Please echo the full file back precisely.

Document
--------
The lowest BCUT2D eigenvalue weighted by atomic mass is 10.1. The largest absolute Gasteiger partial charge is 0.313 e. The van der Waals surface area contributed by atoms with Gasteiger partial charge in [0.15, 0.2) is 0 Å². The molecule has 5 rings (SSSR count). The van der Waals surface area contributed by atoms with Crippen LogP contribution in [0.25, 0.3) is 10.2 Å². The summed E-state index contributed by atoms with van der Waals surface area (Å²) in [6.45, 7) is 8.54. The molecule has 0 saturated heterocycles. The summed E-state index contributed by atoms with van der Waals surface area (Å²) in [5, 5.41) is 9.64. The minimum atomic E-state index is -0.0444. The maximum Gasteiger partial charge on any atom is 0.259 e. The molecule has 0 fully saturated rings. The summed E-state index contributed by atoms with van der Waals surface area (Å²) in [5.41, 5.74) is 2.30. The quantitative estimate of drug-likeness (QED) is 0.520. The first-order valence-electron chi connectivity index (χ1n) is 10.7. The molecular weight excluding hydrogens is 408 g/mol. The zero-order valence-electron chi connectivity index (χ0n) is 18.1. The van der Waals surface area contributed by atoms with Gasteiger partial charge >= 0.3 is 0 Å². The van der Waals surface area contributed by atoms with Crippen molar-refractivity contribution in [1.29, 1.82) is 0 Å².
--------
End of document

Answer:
The lowest BCUT2D eigenvalue weighted by atomic mass is 10.1. The largest absolute Gasteiger partial charge is 0.313 e. The van der Waals surface area contributed by atoms with Gasteiger partial charge in [0.15, 0.2) is 0 Å². The molecule has 5 rings (SSSR count). The van der Waals surface area contributed by atoms with Crippen LogP contribution in [0.25, 0.3) is 10.2 Å². The summed E-state index contributed by atoms with van der Waals surface area (Å²) in [6.45, 7) is 8.54. The molecule has 0 saturated heterocycles. The summed E-state index contributed by atoms with van der Waals surface area (Å²) in [5, 5.41) is 9.64. The minimum atomic E-state index is -0.0444. The maximum Gasteiger partial charge on any atom is 0.259 e. The molecule has 0 fully saturated rings. The summed E-state index contributed by atoms with van der Waals surface area (Å²) in [5.41, 5.74) is 2.30. The quantitative estimate of drug-likeness (QED) is 0.520. The first-order valence-electron chi connectivity index (χ1n) is 10.7. The molecular weight excluding hydrogens is 408 g/mol. The zero-order valence-electron chi connectivity index (χ0n) is 18.1. The van der Waals surface area contributed by atoms with Gasteiger partial charge >= 0.3 is 0 Å². The van der Waals surface area contributed by atoms with Crippen molar-refractivity contribution in [1.29, 1.82) is 0 Å².